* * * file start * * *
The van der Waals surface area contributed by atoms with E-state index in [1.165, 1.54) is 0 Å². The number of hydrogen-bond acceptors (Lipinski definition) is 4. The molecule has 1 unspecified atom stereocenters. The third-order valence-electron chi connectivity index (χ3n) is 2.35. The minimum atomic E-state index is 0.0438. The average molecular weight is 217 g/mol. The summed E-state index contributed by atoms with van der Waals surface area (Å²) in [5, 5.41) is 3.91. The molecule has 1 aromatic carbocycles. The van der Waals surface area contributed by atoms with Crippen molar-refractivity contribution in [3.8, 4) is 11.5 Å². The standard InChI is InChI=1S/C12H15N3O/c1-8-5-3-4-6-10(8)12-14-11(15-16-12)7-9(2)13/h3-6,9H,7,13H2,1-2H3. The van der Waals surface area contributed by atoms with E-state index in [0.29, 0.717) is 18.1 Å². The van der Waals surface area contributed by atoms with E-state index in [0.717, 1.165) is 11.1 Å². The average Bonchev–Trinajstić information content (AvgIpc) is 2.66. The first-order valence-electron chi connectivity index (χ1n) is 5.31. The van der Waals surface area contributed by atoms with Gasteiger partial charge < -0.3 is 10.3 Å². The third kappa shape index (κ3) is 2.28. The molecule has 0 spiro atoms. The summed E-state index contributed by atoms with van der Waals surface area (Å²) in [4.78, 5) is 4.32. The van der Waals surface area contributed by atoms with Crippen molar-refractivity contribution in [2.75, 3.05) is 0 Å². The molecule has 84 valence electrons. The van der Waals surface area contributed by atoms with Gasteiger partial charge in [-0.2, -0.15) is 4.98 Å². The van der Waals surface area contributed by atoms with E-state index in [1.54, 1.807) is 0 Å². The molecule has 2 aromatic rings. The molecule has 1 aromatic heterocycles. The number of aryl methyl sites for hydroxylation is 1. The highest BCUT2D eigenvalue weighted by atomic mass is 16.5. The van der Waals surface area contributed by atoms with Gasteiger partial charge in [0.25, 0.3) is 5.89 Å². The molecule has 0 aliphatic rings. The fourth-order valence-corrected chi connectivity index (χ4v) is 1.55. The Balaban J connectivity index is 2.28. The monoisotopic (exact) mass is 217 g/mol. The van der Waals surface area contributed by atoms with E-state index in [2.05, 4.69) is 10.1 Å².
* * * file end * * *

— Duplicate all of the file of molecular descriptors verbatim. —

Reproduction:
The van der Waals surface area contributed by atoms with E-state index in [1.165, 1.54) is 0 Å². The number of hydrogen-bond acceptors (Lipinski definition) is 4. The molecule has 1 unspecified atom stereocenters. The third-order valence-electron chi connectivity index (χ3n) is 2.35. The minimum atomic E-state index is 0.0438. The average molecular weight is 217 g/mol. The summed E-state index contributed by atoms with van der Waals surface area (Å²) in [5, 5.41) is 3.91. The molecule has 1 aromatic carbocycles. The van der Waals surface area contributed by atoms with Crippen molar-refractivity contribution in [3.8, 4) is 11.5 Å². The standard InChI is InChI=1S/C12H15N3O/c1-8-5-3-4-6-10(8)12-14-11(15-16-12)7-9(2)13/h3-6,9H,7,13H2,1-2H3. The van der Waals surface area contributed by atoms with E-state index in [0.29, 0.717) is 18.1 Å². The van der Waals surface area contributed by atoms with E-state index in [0.717, 1.165) is 11.1 Å². The average Bonchev–Trinajstić information content (AvgIpc) is 2.66. The first-order valence-electron chi connectivity index (χ1n) is 5.31. The van der Waals surface area contributed by atoms with Gasteiger partial charge < -0.3 is 10.3 Å². The third kappa shape index (κ3) is 2.28. The molecule has 0 spiro atoms. The summed E-state index contributed by atoms with van der Waals surface area (Å²) in [4.78, 5) is 4.32. The van der Waals surface area contributed by atoms with Crippen molar-refractivity contribution in [2.75, 3.05) is 0 Å². The molecule has 84 valence electrons. The van der Waals surface area contributed by atoms with Gasteiger partial charge in [-0.2, -0.15) is 4.98 Å². The van der Waals surface area contributed by atoms with E-state index in [1.54, 1.807) is 0 Å². The molecule has 2 aromatic rings. The molecule has 1 aromatic heterocycles. The number of aryl methyl sites for hydroxylation is 1. The highest BCUT2D eigenvalue weighted by atomic mass is 16.5. The van der Waals surface area contributed by atoms with Gasteiger partial charge in [0.25, 0.3) is 5.89 Å². The molecule has 0 aliphatic rings. The fourth-order valence-corrected chi connectivity index (χ4v) is 1.55. The Balaban J connectivity index is 2.28. The monoisotopic (exact) mass is 217 g/mol. The van der Waals surface area contributed by atoms with E-state index in [2.05, 4.69) is 10.1 Å².